–Thomas Jefferson

We need to note two things here: first, Jefferson is clearly saying that our Natural Rights and Natural Law are so important that God did not leave them to the feebleness of our human reason alone. Instead, God implanted the understanding of right and wrong into each of us and we know this hand of God by the word “Conscience.” But more than that, Jefferson cited “The King of Kings.” That is a Christian principle. It belongs to no other religion, and Jefferson cites it here as the highest authority affirming his assertions. Jefferson is probably the worse person to cite in support of my argument, but a careful reading of his works will show he was anything but an enemy to religion. After all, he established and faithfully attended regular Christian church services in the Capital building while he was President. Hardly something a man who wanted a ‘secular’ government would do, don’t you think?

So, to end this section, let’s agree that no, the founders did not create a Theocracy. But then, that is not the question at hand. The question at hand is did they intentionally create a secular government, and the answer to that – even according to them – is also no. In fact, at the time the constitution was ratified, you could and likely would have been fined or jailed – or both – for speaking against the Christian faith. And that, my friend, is definitive proof that the founders had no intention of kicking God from their government(s).

9 thoughts on “Misunderstandings of the Difference between ‘Secular’ and ‘Theocracy’

  1. “I may recover health by medicines I am compelled to take against my own judgment; but I cannot be saved by a worship I disbelieve and abhor.” [Referring to Christianity]

    ( Thomas Jefferson, notes for a speech, c. 1776;

    1. Fallacious objection. Jefferson’s opinion here is not stating his hatred of Christianity, but of government or church forcing a particular religious belief on an individual. It is not about keeping people of faith out of government at all. Nor does Jefferson say he abhors Christianity. That implication of a distortion of what Jefferson was actually arguing. Therefore, your quote fails to support the implication that Jefferson objected to believing people being allowed to live their faith while in public office. What’s more, in the very letter this quote is taken from, Jefferson repeatedly affirms his belief in a True God over false gods, and he does NOT condemn Christianity.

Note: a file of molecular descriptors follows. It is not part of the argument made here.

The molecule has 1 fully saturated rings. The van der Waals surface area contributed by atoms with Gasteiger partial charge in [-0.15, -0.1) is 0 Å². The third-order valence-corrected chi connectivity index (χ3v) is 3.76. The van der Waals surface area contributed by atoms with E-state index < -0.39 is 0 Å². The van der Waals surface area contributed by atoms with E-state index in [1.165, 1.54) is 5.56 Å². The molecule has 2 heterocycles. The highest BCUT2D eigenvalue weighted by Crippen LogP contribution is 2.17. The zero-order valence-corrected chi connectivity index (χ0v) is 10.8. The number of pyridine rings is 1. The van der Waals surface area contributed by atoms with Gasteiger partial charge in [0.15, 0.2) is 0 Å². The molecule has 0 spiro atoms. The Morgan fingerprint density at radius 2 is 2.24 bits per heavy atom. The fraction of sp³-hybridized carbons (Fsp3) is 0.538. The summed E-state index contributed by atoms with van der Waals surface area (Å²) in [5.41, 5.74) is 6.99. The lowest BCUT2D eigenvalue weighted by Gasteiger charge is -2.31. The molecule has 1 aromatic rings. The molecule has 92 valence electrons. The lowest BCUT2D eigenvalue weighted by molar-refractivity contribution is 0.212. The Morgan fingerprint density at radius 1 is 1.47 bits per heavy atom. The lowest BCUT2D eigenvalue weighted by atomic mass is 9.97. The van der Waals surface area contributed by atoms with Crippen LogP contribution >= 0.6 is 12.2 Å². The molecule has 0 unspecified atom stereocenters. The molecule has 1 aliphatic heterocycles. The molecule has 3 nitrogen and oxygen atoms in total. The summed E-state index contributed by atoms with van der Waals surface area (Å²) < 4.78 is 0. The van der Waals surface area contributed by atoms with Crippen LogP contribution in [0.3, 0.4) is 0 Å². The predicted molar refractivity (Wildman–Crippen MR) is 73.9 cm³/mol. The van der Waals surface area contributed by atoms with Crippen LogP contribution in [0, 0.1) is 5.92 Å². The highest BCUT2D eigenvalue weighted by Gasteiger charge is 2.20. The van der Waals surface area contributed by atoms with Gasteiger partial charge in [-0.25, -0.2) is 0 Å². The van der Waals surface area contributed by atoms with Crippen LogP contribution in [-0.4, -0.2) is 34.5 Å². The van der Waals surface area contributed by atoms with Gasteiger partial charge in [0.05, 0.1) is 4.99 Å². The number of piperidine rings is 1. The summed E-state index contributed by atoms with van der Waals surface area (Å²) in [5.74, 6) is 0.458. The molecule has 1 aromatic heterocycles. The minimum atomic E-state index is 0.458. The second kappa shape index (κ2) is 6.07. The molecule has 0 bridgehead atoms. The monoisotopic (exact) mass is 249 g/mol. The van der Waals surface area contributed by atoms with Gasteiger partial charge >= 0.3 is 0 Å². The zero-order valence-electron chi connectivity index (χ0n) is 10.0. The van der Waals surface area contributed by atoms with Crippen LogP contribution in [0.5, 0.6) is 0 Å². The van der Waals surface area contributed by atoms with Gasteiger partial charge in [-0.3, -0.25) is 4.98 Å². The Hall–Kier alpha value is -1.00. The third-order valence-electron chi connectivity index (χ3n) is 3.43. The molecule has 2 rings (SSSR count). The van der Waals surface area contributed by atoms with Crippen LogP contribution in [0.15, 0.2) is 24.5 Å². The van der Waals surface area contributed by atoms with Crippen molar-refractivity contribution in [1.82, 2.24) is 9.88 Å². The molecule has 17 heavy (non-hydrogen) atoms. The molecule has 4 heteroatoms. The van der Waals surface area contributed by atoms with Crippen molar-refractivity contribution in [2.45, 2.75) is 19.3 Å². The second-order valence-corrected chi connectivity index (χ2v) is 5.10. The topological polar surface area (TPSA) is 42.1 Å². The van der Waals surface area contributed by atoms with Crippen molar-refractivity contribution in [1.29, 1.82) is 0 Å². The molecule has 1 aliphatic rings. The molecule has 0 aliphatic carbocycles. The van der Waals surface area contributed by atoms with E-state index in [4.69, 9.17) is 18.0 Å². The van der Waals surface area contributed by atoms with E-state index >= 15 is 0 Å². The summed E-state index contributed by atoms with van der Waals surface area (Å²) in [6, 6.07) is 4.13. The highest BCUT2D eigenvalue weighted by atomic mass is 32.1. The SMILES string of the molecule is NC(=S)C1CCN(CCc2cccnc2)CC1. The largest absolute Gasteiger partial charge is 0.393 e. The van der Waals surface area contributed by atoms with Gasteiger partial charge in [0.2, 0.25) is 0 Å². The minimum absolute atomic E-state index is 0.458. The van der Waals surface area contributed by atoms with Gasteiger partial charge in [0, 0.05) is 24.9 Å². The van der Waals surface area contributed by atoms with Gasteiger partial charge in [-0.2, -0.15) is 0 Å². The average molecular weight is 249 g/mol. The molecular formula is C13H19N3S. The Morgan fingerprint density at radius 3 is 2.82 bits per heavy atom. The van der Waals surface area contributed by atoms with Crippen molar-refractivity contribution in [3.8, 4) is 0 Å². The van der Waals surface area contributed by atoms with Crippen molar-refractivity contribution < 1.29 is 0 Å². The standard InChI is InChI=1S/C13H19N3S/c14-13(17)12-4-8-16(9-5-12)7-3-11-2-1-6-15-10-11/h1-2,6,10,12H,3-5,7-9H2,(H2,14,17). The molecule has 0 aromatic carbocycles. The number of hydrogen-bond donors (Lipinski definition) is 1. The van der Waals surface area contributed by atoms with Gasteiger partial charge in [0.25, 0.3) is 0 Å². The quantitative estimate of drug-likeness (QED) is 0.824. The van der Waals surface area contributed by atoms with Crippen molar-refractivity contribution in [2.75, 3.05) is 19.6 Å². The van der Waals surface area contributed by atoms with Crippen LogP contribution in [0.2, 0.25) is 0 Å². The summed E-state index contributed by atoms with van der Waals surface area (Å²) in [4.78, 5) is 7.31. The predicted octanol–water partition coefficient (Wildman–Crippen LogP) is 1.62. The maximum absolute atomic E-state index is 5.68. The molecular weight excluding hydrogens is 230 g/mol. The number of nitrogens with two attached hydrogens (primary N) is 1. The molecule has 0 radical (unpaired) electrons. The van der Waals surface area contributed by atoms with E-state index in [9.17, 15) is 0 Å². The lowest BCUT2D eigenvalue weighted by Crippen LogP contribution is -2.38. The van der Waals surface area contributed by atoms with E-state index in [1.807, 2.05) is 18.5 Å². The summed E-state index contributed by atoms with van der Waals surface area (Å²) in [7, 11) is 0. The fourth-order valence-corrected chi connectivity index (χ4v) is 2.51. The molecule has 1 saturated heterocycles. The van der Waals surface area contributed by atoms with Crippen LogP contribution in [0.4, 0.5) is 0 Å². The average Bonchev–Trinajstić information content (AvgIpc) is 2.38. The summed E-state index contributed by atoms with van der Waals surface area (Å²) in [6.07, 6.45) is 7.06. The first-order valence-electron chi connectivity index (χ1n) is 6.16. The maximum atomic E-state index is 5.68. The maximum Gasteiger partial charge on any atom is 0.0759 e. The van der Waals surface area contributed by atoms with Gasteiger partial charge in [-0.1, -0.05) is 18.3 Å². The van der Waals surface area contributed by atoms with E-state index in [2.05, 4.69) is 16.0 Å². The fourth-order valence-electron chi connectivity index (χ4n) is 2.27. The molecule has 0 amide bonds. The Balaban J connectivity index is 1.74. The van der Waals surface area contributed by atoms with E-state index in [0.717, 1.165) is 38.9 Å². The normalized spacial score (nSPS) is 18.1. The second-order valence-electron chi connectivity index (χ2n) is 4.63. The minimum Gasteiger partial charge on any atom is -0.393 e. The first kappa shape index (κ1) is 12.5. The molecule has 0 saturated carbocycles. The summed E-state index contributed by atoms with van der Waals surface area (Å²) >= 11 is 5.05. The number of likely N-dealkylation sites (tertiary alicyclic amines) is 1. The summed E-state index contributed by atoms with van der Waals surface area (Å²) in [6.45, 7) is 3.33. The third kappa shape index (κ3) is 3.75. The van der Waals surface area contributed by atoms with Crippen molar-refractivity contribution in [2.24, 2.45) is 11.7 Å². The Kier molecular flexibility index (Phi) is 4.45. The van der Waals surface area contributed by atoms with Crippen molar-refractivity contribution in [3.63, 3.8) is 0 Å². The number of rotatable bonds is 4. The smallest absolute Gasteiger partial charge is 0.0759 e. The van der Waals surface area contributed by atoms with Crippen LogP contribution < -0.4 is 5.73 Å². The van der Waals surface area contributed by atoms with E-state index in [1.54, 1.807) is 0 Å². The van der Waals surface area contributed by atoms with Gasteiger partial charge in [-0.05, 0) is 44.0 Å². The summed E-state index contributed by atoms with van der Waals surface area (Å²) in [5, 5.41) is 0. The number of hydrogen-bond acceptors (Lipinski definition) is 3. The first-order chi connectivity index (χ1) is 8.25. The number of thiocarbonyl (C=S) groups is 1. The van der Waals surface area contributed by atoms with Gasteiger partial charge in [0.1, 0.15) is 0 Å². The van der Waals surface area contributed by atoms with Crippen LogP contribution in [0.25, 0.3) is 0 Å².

[note; this is the only link I could find to the complete text, but I STRONGLY question the header purporting to be a letter from Jefferson to the Ethiopian Muslim Brotherhood. Jefferson was no friend of the ‘Muhadmite’

  2. Belief in Many gods is fine with Jefferson!But it does me no injury for my neighbor to say there are twenty gods, or no God. It neither picks my pocket nor breaks my leg.”( “Notes on the State of Virginia,” 1782)”

    Proud to be the First atheist government, by reason alone“. . . it is honorable for us, to have produced the first legislature [In Virginia] who had the courage to declare, that the reason of man may be trusted with the formation of his own opinions…”( Thomas Jefferson, letter to James Madison, from Paris, December 16, 1786;)”

    1. And Jefferson was wrong — which is why he is NOT an authority on our system of govt (and also why Providence saw to it that he was absent during the construction of the Constitution).

      BTW: these are the words of the same man who ran for President so that the could declare a war against a religion — ISLAM! I wonder whether or not he ever realized that Islam is the example that proves that the religious beliefs of one’s neighbor most certainly CAN cause you harm?

    2. BTW: as I suspected, a reading of the full context of Jefferson’s letter to Madison does NOT say what is implied in your comment (that Jefferson was proud to be the first Atheist government). All Jefferson was saying is that he believed Virginia was among the first to liberate men so that they could govern themselves. But NOWHERE does the letter say that man can rightly govern himself without a fear of the Creator. Or that Atheists should be allowed to govern society. In fact, the founders did not allow Atheists in public service — because they said Atheists could not be trusted.